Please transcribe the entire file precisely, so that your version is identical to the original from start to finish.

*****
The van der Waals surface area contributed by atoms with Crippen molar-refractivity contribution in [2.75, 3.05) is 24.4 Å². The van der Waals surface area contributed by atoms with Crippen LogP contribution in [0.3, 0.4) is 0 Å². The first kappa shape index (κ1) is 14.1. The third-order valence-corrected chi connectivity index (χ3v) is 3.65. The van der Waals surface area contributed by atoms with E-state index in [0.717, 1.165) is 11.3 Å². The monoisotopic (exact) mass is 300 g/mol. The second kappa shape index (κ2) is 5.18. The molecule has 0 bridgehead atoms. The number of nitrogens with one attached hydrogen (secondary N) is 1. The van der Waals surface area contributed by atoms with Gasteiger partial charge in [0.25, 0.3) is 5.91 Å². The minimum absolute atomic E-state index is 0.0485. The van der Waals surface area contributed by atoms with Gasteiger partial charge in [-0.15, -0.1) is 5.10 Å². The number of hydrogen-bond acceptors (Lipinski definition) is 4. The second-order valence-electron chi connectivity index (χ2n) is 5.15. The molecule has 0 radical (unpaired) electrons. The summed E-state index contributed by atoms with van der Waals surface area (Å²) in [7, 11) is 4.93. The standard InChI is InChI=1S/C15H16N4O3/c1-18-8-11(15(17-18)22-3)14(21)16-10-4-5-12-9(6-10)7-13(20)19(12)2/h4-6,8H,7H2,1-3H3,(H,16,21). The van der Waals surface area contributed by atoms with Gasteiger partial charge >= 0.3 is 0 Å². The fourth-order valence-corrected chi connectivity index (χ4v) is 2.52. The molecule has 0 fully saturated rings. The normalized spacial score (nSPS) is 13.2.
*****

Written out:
The van der Waals surface area contributed by atoms with Crippen molar-refractivity contribution in [2.75, 3.05) is 24.4 Å². The van der Waals surface area contributed by atoms with Crippen LogP contribution in [0.3, 0.4) is 0 Å². The first kappa shape index (κ1) is 14.1. The third-order valence-corrected chi connectivity index (χ3v) is 3.65. The van der Waals surface area contributed by atoms with E-state index in [0.717, 1.165) is 11.3 Å². The monoisotopic (exact) mass is 300 g/mol. The second kappa shape index (κ2) is 5.18. The molecule has 0 bridgehead atoms. The number of nitrogens with one attached hydrogen (secondary N) is 1. The van der Waals surface area contributed by atoms with Gasteiger partial charge in [0.25, 0.3) is 5.91 Å². The minimum absolute atomic E-state index is 0.0485. The van der Waals surface area contributed by atoms with Gasteiger partial charge in [-0.15, -0.1) is 5.10 Å². The number of hydrogen-bond acceptors (Lipinski definition) is 4. The second-order valence-electron chi connectivity index (χ2n) is 5.15. The molecule has 0 radical (unpaired) electrons. The summed E-state index contributed by atoms with van der Waals surface area (Å²) in [7, 11) is 4.93. The standard InChI is InChI=1S/C15H16N4O3/c1-18-8-11(15(17-18)22-3)14(21)16-10-4-5-12-9(6-10)7-13(20)19(12)2/h4-6,8H,7H2,1-3H3,(H,16,21). The van der Waals surface area contributed by atoms with Gasteiger partial charge >= 0.3 is 0 Å². The fourth-order valence-corrected chi connectivity index (χ4v) is 2.52. The molecule has 0 fully saturated rings. The normalized spacial score (nSPS) is 13.2.